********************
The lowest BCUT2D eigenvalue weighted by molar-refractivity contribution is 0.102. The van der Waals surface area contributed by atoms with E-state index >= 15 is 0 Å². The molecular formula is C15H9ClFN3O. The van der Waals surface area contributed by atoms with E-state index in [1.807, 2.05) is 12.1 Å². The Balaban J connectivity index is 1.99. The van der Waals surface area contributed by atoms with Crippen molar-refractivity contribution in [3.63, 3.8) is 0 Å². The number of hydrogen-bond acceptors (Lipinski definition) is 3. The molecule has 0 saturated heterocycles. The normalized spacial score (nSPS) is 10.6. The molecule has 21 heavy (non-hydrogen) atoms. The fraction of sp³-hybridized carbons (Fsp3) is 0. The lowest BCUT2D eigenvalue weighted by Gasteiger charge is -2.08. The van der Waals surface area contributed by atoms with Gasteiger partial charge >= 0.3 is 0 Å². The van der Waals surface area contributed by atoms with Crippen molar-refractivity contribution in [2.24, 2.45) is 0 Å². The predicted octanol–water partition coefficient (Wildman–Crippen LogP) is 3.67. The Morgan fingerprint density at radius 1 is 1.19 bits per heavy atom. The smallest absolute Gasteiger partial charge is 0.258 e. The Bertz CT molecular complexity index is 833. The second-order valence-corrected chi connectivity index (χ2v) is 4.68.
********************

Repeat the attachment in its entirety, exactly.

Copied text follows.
The lowest BCUT2D eigenvalue weighted by molar-refractivity contribution is 0.102. The van der Waals surface area contributed by atoms with E-state index >= 15 is 0 Å². The molecular formula is C15H9ClFN3O. The van der Waals surface area contributed by atoms with E-state index in [1.807, 2.05) is 12.1 Å². The Balaban J connectivity index is 1.99. The van der Waals surface area contributed by atoms with Crippen molar-refractivity contribution in [3.63, 3.8) is 0 Å². The number of hydrogen-bond acceptors (Lipinski definition) is 3. The molecule has 0 saturated heterocycles. The normalized spacial score (nSPS) is 10.6. The molecule has 21 heavy (non-hydrogen) atoms. The fraction of sp³-hybridized carbons (Fsp3) is 0. The lowest BCUT2D eigenvalue weighted by Gasteiger charge is -2.08. The van der Waals surface area contributed by atoms with Gasteiger partial charge >= 0.3 is 0 Å². The van der Waals surface area contributed by atoms with Crippen molar-refractivity contribution in [2.24, 2.45) is 0 Å². The predicted octanol–water partition coefficient (Wildman–Crippen LogP) is 3.67. The Morgan fingerprint density at radius 1 is 1.19 bits per heavy atom. The smallest absolute Gasteiger partial charge is 0.258 e. The Bertz CT molecular complexity index is 833. The second-order valence-corrected chi connectivity index (χ2v) is 4.68.